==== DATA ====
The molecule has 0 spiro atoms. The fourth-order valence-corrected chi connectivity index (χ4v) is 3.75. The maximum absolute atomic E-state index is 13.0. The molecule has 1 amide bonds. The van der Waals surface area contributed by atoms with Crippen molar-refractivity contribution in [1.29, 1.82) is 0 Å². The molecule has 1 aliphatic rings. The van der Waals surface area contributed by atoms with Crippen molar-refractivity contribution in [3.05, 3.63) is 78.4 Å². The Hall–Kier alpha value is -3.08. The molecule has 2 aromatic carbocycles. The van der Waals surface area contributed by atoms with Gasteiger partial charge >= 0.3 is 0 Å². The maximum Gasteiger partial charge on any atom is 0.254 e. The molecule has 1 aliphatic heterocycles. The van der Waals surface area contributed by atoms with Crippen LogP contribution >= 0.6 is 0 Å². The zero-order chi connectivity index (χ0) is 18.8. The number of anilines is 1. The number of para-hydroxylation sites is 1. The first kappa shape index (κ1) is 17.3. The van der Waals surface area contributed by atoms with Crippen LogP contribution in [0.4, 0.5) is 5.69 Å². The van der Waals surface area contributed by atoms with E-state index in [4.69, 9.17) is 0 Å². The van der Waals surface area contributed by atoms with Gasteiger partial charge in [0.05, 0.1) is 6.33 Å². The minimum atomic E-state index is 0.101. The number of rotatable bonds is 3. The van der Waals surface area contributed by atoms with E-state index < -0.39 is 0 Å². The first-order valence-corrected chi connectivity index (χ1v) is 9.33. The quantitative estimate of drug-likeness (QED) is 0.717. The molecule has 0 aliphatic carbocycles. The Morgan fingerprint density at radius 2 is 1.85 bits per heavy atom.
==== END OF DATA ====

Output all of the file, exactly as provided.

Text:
The molecule has 0 spiro atoms. The fourth-order valence-corrected chi connectivity index (χ4v) is 3.75. The maximum absolute atomic E-state index is 13.0. The molecule has 1 amide bonds. The van der Waals surface area contributed by atoms with Crippen molar-refractivity contribution in [1.29, 1.82) is 0 Å². The molecule has 1 aliphatic rings. The van der Waals surface area contributed by atoms with Crippen molar-refractivity contribution in [3.05, 3.63) is 78.4 Å². The Hall–Kier alpha value is -3.08. The molecule has 2 aromatic carbocycles. The van der Waals surface area contributed by atoms with Gasteiger partial charge >= 0.3 is 0 Å². The maximum Gasteiger partial charge on any atom is 0.254 e. The molecule has 1 aliphatic heterocycles. The van der Waals surface area contributed by atoms with Crippen LogP contribution >= 0.6 is 0 Å². The zero-order chi connectivity index (χ0) is 18.8. The number of anilines is 1. The number of para-hydroxylation sites is 1. The first kappa shape index (κ1) is 17.3. The van der Waals surface area contributed by atoms with Crippen LogP contribution in [0.4, 0.5) is 5.69 Å². The van der Waals surface area contributed by atoms with E-state index in [4.69, 9.17) is 0 Å². The van der Waals surface area contributed by atoms with Gasteiger partial charge in [0.05, 0.1) is 6.33 Å². The minimum atomic E-state index is 0.101. The number of rotatable bonds is 3. The van der Waals surface area contributed by atoms with E-state index < -0.39 is 0 Å². The first-order valence-corrected chi connectivity index (χ1v) is 9.33. The quantitative estimate of drug-likeness (QED) is 0.717. The molecule has 0 aliphatic carbocycles. The Morgan fingerprint density at radius 2 is 1.85 bits per heavy atom.